Another study from the same group investigated on a larger cohort of 22 patients the changes in the gene expression of selected genes (CCL4, TGFBR3, CD69, and MAP2K3) identified as significantly regulated in cells from peripheral blood of patients with FM going through a series of three exposures to WBC within three days [31]. The expression levels of CCL4 and CD69, two proteins produced upon activation of T-lymphocytes, reduced significantly after the third exposure compared to baseline. In contrast, the expression of MAP2K3, a protein activated by cytokines and environmental stress in vivo, was found to be up-regulated in 13 patients, while the expression levels in the other 9 patients remained almost unchanged. Interestingly, the changes of gene expression were evident already after the first cold exposure, but reached statistical significance after the third exposure. The down-regulation of TGFBR3, a membrane proteoglycan that often functions as a co-receptor with other TGF-β receptors observed in the pilot study, could not be confirmed in the larger cohort. Unfortunately, both studies are scientific abstracts only and do not provide further speculation or discussion of the results.

5. Conclusions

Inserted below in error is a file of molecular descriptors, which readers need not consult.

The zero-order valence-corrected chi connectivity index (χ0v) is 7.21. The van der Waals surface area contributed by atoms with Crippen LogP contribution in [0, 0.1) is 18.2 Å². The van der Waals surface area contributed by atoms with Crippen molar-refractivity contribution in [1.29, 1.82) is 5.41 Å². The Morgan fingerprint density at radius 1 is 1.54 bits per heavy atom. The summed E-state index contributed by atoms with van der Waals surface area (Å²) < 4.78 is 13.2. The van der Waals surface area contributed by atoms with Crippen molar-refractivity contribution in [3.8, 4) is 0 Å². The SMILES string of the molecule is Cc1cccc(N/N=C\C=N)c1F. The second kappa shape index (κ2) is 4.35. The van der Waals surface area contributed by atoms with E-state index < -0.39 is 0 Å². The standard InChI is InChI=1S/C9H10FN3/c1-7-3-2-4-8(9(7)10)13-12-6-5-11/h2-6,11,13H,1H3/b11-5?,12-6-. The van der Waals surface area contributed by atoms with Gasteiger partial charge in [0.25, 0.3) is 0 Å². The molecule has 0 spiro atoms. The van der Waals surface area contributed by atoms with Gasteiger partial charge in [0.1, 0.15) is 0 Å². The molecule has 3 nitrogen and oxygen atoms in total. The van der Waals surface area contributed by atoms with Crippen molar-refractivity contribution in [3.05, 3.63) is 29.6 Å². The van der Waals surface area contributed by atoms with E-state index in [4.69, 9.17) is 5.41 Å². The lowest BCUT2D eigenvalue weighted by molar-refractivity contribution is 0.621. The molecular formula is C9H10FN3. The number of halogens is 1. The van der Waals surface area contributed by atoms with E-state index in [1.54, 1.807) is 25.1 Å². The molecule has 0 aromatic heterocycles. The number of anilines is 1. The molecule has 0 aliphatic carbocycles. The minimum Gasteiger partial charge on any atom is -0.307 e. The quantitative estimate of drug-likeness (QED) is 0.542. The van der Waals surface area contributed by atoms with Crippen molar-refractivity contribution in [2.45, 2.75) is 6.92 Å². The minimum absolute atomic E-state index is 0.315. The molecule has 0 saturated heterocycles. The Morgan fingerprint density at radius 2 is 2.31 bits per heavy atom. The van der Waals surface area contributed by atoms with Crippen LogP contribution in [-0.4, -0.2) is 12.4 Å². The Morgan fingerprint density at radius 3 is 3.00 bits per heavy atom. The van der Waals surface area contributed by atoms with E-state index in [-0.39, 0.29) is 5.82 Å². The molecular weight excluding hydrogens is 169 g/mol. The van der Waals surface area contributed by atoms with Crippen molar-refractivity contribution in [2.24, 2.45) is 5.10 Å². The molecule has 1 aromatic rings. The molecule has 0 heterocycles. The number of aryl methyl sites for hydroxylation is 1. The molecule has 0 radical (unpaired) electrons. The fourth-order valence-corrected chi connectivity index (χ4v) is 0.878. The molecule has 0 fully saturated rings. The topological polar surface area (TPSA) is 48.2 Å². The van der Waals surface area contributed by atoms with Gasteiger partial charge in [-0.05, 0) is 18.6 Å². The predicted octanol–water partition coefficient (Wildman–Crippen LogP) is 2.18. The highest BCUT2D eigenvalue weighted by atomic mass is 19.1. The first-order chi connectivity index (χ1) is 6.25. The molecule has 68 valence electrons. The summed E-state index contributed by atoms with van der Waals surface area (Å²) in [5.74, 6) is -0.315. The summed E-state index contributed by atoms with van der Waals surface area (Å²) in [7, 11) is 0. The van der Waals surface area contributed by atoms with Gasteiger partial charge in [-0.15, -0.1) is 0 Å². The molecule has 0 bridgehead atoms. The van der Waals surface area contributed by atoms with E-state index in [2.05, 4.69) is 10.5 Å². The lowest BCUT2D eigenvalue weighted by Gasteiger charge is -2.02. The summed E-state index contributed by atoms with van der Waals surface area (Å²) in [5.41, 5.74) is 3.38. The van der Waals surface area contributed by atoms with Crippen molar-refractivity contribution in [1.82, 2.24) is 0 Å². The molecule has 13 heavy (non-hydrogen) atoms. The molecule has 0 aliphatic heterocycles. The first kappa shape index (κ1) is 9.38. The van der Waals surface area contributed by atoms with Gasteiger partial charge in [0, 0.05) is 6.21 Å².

Our scoping review summarizes the current understanding of the role of WBC as an adjunctive treatment for FM. The article has several limitations. First, the molecular mechanisms and regulation of gene expression behind the reported beneficial effects of WBC have not been fully investigated, as only changes in a few inflammatory markers and genes have been observed. Second, the absence of standard protocols for the use of WBC in the treatment of FM (temperature, number of sessions, exposure time, and sample collection time) might be responsible for the inconsistency of the reported results. In this regard, many of the studies we evaluated had confounding factors such as physical activity and pharmacological treatment, which play a key role in the modulation of several pain components (such as anti-inflammatory and antioxidants). Third, the lack of adequately designed randomized controlled trials, a blinding system, or adequate control groups within the researched papers substantially reduced the quality of the articles. In general, the modest amount of published literature, the low quality of the studies and information provided, the absence of standard protocols, and the small irregular sample sizes make it difficult to compare results between studies. Randomized control trials are needed to confirm and strengthen the significance of WBC-induced clinical changes and identify its effects at the molecular level. Therefore, the results of our scoping review cannot definitively support WBC as an effective adjunctive treatment for FM. However, despite important limitations of the available studies, initial evidence indicates that WBC reduces FM symptoms. Particularly due to its rapid anti-inflammatory effect, WBC has the potential to improve rehabilitation programs in patients with FM, which seems attractive in terms of the cost-effectiveness of rehabilitation. Not secondarily, the high patient compliance and highly positive perception of treatment reported in most studies seem to make WBC a preferred component of the rehabilitation program, which appears crucial in the long-term management of FM.